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Connecting Public Health to Urban Design and Planning

Abstract

The collaboration between health of the city’s residents and the study of physical planning faded after 1900s. While both the fields together tackled various outbreaks in the 1800s. Active lifestyle among the residents has decreased significantly in the past decades impacting citizens mental as well as physical health. Lately the developing literature and research illustrates the crucial part that built environment plays in influencing the overall health of the people; mostly focusing on physical action and movement. Many studies reported relation among built environment traits and physical action & movement, however it is still not clear that at what geographic scales and magnitude – built environment traits will promote active lifestyle. Furthermore, to produce supportive built environments which promote physical activity engagement reviewing these scales of geography will help and guide urban planners in development decision making and designs. It is crucial for re-linking the disciplines of health and urban and planning.

Literature Study: The Built Environment and Health Outcomes

The formal relation between planning of cities which includes design, structure, facilities and utilities of cities and health of its residents was established in nineteenth century acknowledging virus epidemics (Snow, 1855). Throughout this period field of planning was seen as a central practice to promote better health but this relation declined during twentieth century.

Built environment and health

Growing interest and research in the impact of the built environment on health can be seen growing in the last decade. Expanding evidences and studies states that the built environment directly or indirectly promotes active lifestyles and influences physical and mental health of an individual. A population-based study, studies the linkage between design features of built environment and social interactions, the observations resulted that design features that provide direct, in-person interactions might be beneficial for Hispanic elder’s psychological health and reduce distress (Scott C. Brown, 2009). Another study examined that for increasing NMT for transport, that is increasing physical activity, incorporating helpful environments such as creative green and good – looking neighborhood surroundings; low vehicular speed and increased road network connectivity; campaigns aimed at strengthening positive attitudes and confidence to cycle, walk etc. is important, thus promoting better physical and mental health (Titze, 2010).

Similarly, multilevel analysis found that individuals living in counties that are more walkable tends to walk more and to have lower body mass indices (BMIs) than people living in less walk-able and more crime-prone areas. The results suggested that to promote physical activity and health, planners should contemplate community walkability and safety (Scott Doyle, 2006). The majority of studies examine physical activity outcomes (e.g., walking, cycling and recreational physical activity) to assess the link between built environment and health. From a physical activity viewpoint, ‘walkability’ is the key term to conceptualize built environment, a fused index bringing together a number of neighborhood design attributes like open spaces, public infrastructure as representing the degree of pedestrian-friendliness. Further emerging evidence base shows that lower housing concentrations, single land uses, insufficient social infrastructure, limited access to public transport, and public places of poorer quality are also related with major diseases several risk aspects, such as inactive lifestyle, obesity, and most importantly poorer psychological well-being (Healthy spaces and places, 2009).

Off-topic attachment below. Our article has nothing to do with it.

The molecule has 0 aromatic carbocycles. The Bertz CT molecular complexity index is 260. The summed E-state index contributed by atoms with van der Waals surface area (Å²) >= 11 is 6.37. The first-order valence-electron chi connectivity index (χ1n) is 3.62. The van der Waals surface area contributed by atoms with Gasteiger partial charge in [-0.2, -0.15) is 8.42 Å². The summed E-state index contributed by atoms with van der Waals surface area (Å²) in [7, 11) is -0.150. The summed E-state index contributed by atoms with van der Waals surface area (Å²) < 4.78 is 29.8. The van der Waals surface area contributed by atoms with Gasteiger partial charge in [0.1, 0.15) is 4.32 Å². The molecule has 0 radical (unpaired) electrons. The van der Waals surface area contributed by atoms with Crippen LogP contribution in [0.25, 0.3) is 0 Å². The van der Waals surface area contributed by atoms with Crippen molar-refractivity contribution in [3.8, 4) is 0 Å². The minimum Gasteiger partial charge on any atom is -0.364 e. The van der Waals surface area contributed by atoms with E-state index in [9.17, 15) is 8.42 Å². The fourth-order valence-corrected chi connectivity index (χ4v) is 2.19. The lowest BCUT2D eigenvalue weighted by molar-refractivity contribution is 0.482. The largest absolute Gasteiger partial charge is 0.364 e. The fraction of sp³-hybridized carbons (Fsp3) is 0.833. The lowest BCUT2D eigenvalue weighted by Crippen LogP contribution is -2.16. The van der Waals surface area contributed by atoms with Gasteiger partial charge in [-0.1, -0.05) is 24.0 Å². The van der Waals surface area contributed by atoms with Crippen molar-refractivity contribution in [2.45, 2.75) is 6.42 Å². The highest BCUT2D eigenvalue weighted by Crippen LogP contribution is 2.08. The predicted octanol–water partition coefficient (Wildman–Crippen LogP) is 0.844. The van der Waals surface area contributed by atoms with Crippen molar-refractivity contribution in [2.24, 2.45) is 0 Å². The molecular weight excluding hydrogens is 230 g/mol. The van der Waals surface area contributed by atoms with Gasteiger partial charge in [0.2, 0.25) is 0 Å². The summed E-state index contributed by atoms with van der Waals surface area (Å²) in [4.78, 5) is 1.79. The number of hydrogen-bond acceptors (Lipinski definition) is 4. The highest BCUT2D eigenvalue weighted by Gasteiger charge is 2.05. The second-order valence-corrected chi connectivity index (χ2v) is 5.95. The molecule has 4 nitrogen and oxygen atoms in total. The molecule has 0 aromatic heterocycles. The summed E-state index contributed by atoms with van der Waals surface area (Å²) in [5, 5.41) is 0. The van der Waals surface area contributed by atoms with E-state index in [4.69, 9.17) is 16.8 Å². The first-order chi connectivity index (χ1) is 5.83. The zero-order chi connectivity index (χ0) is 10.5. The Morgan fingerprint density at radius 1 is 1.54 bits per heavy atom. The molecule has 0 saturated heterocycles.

WHO estimates 36 million deaths per year, about 63% of global mortality is because of noncommunicable diseases (NCDs) and moreover large part of these deaths are attributable to risks associated to the urban built environment (Kari). Thus, calls to reconnect the two disciplines of planning and health are emerging once again.

Why focusing so much on ‘Physical Health’?

Physical activity can improve not only your physical well-being but also your mental well- being. It can be described as a movement of the body that works with your muscles, needing more energy than rest. Few examples of physical activity are walking, swimming, yoga, and gardening. Improved physical health has many benefits as it fosters less tension, stress, anxiety and mental fatigue, a natural energy boost, improved sleep, a sense of achievement, less anger or frustration, better social life, detoxifying the body. It has been proven that anxiety and depression levels can be reduced through Aerobic exercises, including jogging, swimming, cycling, walking, gardening, and dancing, (M, 2004).

Furthermore, eradication of physical inactivity would surge the life expectancy of the world’s population by 0·68 (range 0·41-0·95) years (Lee & Group, 2012). Physical activity has positive long- term influence on noncommunicable diseases (NCD), like coronary heart disease or type 2 diabetes mellitus (Miriam Reiner, 2013). Latest figures indicate that physical inactivity, combined with low walkability and lack of access to leisure areas, accounts for 3.3 per cent of world deaths. The Global Forum on Urbanization and Health took place in the context of increased international attention to the effects and consequences of urbanization, particularly on public health. Also, 3.2 million deaths annually are because of increase in physical inactivity, suggesting that among urban populations, health risks are likely to be much larger (Kari).